Why not update an app that has been downloaded by millions of iPad users since it first launched and has successfully maintained its almost perfect five-star rating? Here is a little bit of context.
We created TRVL when iPad just launched, because we wanted to start a magazine for serious travelers who are curious about the world – a magazine that they would love. We were so passionate about our project, and so frustrated with the legacy software we had to use, that we decided to build our own publishing software from scratch. When it relaunched with our own software, TRVL was exactly what we wanted it to be – 100% optimized for iOS and offering a great user experience to match its great content.
And so, almost without realizing it, we became a software company rather than a publisher. We turned our software into a full-blown mobile publishing platform called Prss that launched in New York in October 2013. This was around the same time that TRVL received its last software update in the App store. Next thing we knew, Apple acquired Prss and we were all working in Cupertino as the first team on the ground to help build the Apple News App.
TRVL carried on, but without a team of developers to support it. And without any revenue, either. We had always been underwhelmed by the business models out there, and, with Prss giving us a new focus, we simply didn’t try to monetize TRVL.
I worked at Apple for 18 months. In September 2015, after we shipped Apple News, I returned from Cupertino. By then, the world of digital publishing had changed dramatically. Newsstand no longer existed. Flipboard was on its way out. Facebook’s instant articles had launched, as had Apple News, and paid content as a business model for digital publications was officially dead.
Sadly, the online magazine didn’t survive either.
TRVL might be the last manifestation of the hope that once possessed us all when the iPad was invented – i.e. that it was possible to publish online magazines to rival or even better print magazines both in popularity and revenue. But that’s not what happened. The launch of Newsstand – built to support legacy publishers – was the first sign that things were going wrong. Downloading a 500MB magazine that was nothing more than a PDF of the print version wasn’t a good experience. This wasn't why people had bought an iPad.
So, while TRVL as a digital magazine didn’t seem to have much of a future, we decided that the premises that TRVL was built on most definitely did. They had to be at the core of whatever we decided to do next. So we listed them:
1) We are travelers first
2) We focus on creating value
3) We build our own solutions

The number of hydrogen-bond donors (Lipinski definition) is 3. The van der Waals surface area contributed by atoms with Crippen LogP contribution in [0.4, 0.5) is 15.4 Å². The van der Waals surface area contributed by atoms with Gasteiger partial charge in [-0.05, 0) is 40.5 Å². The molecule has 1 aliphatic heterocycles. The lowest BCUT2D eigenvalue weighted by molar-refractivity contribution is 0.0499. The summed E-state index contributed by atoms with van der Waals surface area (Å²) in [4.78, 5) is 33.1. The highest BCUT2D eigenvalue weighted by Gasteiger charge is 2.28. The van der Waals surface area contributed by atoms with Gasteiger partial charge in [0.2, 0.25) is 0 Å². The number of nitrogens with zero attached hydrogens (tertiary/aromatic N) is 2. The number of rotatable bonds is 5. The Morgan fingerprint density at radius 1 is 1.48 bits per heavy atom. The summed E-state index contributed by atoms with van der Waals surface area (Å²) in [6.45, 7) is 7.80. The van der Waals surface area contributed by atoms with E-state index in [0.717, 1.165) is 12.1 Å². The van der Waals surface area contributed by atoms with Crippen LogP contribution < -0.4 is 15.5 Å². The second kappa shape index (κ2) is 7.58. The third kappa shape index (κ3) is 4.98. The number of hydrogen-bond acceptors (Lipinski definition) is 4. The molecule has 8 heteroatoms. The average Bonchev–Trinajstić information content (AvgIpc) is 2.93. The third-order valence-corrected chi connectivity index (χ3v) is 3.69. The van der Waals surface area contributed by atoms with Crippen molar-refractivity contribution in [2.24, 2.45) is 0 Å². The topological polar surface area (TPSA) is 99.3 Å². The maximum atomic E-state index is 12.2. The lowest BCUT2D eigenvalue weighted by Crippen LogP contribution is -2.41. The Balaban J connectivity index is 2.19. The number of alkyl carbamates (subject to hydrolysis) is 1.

TRVL provides inspiration about where to go next and which new destinations to put on your bucket list. It is a trusted source. But inspiration is only the first of many steps in the so-called customer journey, and my dream has always been for TRVL to become part of every step – from inspiring, to booking, to actually traveling, and then to saving and sharing your experiences with other travelers.
We built a traveler-to-traveler (T2T) booking platform that empowers everyone to act like a travel agent. Travelers can help one another by curating the perfect trip, and earn money at the same time. We will shortly introduce Local Experts – TRVL agents with deep knowledge about a particular destination – to our website, to help you plan and book your next trip.
So far, we’re seeing the number of bookings and sign-ups double each month, and it’s hitting all the industry trends:
1) Sharing economy (Uber, Airbnb)
2) Local Experience (Airbnb, Google Trips)
3) Storytelling (the missing link)
4) Desktop to mobile
Expedia CEO Dara Khosrowshahi said in an interview earlier this year that he thinks the travel industry will move back to the model of customers visiting a travel agent – an online travel agent, that is.
But TRVL is still a publisher. We turned TRVL from a magazine into a media company. With close to a million subscribers, TRVL is big on Apple News. We publish 4-5 stories a day and post them on Facebook, Twitter, Apple News, TRVL.com, and our newsletter. But the app was a problem because it was running on the software we built in 2013. It crashed a lot. So we rebuilt it from the ground up. It won’t crash anymore, and new stories with amazing photography will be published every day. For free of course. It will look different because we had to replace the old software. It is not a “digital magazine” anymore, so it might take our users some time to get used to it.
Soon, the app will be available for the iPhone, too. It has been on our roadmap since we started back in 2010, and now it is finally going to happen! And there's more. In the future it will also host TRVL's booking platform.